At this month’s CANSCAIP meeting, a former participant at the Seaside Writing Workshop/Retreat that my partner and I offer in Nova Scotia each summer announced that we are now accepting applications for this years workshop/retreat. Since it involves living and working with five other participants (plus Peter and me), a lovely sense of community tends to develop in the five days and six nights that writers spend with us. (Of course, within the context of this community, there’s ample time for quiet writing, walks on the beach, and quiet reflection along the shore and in various outbuildings too.)
It’s probably because writing is such a solitary activity that many writers seek out such opportunities to meet with fellow writers – to share stories of the joys and challenges of writing and to get the objective feedback that’s often necessary to take a writing project another step toward completion. This can be true whether it’s a first draft or a draft just prior to submission to a publisher that a writer is working on, or something in between.
The solitary nature of a writer’s work also lies behind why many writers like to belong to writers’ organizations. For those writing for young people (or just thinking about it, or who simply appreciate the results), there’s no better organization to belong to (in my opinion) than CANSCAIP – the Canadian Society of Children’s Authors, Illustrators and Performers. I’ve been a member since 1983!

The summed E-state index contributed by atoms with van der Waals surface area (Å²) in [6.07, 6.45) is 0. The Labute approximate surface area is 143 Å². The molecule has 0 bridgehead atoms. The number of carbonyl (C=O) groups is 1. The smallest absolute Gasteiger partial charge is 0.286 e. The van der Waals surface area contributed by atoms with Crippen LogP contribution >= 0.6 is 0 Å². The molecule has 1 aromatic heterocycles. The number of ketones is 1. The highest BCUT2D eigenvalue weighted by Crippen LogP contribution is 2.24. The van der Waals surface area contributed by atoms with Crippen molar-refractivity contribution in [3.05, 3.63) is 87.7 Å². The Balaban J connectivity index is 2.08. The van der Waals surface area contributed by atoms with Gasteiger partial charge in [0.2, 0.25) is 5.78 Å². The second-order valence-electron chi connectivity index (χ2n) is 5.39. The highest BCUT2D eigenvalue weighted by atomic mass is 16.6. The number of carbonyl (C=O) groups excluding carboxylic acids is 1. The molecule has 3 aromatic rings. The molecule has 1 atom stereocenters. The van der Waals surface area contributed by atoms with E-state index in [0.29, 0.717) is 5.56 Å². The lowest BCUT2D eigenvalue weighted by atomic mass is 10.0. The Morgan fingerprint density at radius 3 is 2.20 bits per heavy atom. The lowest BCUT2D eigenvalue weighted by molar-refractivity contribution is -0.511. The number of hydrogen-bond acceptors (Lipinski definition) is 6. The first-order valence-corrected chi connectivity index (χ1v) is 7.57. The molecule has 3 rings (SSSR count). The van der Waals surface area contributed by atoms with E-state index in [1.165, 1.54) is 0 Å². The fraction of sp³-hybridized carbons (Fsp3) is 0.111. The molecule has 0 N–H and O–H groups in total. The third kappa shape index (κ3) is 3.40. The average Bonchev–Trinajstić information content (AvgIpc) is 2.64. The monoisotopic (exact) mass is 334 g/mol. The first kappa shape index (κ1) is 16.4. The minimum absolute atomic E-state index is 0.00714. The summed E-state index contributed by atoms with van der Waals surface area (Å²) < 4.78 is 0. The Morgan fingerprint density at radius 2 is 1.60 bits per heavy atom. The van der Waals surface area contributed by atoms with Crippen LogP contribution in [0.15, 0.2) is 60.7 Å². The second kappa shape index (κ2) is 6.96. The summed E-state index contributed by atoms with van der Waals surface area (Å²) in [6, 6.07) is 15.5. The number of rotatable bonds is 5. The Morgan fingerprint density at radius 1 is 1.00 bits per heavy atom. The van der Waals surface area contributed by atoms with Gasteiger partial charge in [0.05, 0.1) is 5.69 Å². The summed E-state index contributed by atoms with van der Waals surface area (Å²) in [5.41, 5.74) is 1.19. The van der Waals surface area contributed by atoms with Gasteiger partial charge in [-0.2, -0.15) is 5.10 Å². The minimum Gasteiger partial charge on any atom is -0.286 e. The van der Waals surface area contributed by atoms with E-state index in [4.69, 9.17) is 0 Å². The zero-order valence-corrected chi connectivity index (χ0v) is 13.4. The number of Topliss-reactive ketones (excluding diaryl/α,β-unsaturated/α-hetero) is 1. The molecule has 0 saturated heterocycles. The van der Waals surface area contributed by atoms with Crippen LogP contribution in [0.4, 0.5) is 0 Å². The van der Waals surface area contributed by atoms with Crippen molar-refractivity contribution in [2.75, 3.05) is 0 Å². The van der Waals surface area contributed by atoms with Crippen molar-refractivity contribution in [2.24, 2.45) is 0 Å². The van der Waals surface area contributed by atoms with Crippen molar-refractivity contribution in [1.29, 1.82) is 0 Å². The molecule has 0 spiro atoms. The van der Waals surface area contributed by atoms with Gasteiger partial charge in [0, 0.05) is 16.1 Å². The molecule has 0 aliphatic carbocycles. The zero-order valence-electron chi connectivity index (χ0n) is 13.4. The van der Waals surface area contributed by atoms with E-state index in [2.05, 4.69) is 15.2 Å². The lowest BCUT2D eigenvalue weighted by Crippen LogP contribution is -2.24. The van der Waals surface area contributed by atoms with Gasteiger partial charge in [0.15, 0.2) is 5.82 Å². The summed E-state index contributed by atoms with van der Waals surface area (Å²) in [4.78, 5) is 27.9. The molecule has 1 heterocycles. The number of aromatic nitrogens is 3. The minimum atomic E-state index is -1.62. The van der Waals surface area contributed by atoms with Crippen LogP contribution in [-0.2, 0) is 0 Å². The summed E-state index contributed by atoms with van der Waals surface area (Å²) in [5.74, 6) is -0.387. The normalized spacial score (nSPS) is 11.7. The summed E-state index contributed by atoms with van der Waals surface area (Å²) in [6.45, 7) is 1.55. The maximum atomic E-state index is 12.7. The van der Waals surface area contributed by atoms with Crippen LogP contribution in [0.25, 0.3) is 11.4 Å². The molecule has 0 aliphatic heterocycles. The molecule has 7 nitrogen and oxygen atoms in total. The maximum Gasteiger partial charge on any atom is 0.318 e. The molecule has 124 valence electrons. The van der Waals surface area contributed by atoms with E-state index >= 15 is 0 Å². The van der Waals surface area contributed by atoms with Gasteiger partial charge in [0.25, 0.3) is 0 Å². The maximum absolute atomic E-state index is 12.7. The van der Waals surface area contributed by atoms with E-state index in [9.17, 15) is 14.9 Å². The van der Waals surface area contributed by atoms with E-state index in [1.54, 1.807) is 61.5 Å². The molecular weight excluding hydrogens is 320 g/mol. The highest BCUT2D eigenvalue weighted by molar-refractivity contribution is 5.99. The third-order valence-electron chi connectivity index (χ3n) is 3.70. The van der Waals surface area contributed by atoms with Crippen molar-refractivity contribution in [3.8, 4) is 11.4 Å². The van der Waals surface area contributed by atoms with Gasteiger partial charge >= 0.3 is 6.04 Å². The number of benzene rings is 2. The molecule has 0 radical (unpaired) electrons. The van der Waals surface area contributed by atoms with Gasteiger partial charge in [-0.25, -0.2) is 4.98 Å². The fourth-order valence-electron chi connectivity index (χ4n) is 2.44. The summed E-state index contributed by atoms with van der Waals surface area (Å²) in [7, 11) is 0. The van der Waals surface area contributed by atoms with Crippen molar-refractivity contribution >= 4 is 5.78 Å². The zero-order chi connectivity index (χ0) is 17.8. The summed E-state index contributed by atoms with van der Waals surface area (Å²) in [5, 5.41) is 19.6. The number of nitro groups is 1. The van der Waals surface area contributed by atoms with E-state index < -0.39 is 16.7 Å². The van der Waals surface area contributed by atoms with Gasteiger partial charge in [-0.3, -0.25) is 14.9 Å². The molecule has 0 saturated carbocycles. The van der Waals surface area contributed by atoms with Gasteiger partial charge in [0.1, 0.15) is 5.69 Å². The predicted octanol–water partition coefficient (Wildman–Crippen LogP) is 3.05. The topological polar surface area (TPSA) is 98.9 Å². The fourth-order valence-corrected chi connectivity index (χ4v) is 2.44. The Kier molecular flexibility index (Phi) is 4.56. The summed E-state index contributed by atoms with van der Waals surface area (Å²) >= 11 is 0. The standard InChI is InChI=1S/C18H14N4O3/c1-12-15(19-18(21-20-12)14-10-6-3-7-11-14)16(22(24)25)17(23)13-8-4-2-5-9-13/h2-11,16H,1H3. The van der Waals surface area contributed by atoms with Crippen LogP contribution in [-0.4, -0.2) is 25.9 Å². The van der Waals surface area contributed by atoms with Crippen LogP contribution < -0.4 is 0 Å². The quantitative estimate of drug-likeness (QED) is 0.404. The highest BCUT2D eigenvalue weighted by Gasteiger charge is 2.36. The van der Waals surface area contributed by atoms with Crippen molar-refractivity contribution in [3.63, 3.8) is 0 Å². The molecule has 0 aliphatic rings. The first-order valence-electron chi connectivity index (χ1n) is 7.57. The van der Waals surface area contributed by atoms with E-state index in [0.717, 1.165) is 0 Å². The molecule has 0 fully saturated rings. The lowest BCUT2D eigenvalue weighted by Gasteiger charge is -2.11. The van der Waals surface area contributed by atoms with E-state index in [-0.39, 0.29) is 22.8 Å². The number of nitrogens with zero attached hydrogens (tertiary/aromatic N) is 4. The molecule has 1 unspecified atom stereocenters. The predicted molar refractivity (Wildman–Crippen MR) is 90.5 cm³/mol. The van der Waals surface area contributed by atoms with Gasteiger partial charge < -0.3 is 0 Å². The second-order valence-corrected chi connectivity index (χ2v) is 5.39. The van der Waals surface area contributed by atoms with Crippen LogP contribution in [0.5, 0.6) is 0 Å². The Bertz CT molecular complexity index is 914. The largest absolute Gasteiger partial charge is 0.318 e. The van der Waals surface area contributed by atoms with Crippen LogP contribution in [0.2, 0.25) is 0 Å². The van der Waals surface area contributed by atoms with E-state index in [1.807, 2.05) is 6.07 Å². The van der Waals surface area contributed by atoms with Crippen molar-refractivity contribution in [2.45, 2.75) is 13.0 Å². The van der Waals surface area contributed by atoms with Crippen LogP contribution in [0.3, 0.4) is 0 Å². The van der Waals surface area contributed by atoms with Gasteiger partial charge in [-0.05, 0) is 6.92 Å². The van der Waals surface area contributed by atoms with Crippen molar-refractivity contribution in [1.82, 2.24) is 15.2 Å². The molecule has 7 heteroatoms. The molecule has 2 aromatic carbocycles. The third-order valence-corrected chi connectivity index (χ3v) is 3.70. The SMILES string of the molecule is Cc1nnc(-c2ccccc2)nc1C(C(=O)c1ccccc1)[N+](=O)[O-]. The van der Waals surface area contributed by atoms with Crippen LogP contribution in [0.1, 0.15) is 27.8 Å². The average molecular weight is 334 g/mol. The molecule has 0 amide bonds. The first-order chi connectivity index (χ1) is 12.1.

One great thing about CANSCAIP is that memberships are available for professionals in the field, for those aspiring to be, and for those who simply want to support those involved in the industry and get the inside scoop on what’s going on there. Another is that as the organization has grown, groups of members have begun meeting in various provinces across the country.
Even if you don’t live somewhere within reach of meetings or conferences, you can still get access to meeting minutes, which include not only important announcements about residency programs, markets, new books — and the Seaside Writing Workshop/Retreat! — but excellent notes on programs featuring great speakers, too – authors, illustrators, performers, editors, publishers, etc.
Members also receive the quarterly Newsletter. Each issue includes an in-depth profile of a prominent Canadian author or illustrator, news about recent book releases, awards, writing programs and conferences, and publishing opportunities.The current Winter issue even included an excerpt from Marthe Jocelyn‘s Packaging Your Imagination keynote address, “Prophecies, Lies and Pearls of Wisdom”, as well as practical highlights from other PYI speakers’ presentations.
Kathy Stinson is the author of the classic Red Is Best and the award-winning The Man with the Violin. Her wide range of titles includes picture books, non-fiction, young adult fiction, historical fiction, horror, biography, series books, and short stories. She has met with her readers in every province and territory of Canada, in the United States, Britain, Liberia, and Korea. She lives in a small town in Ontario.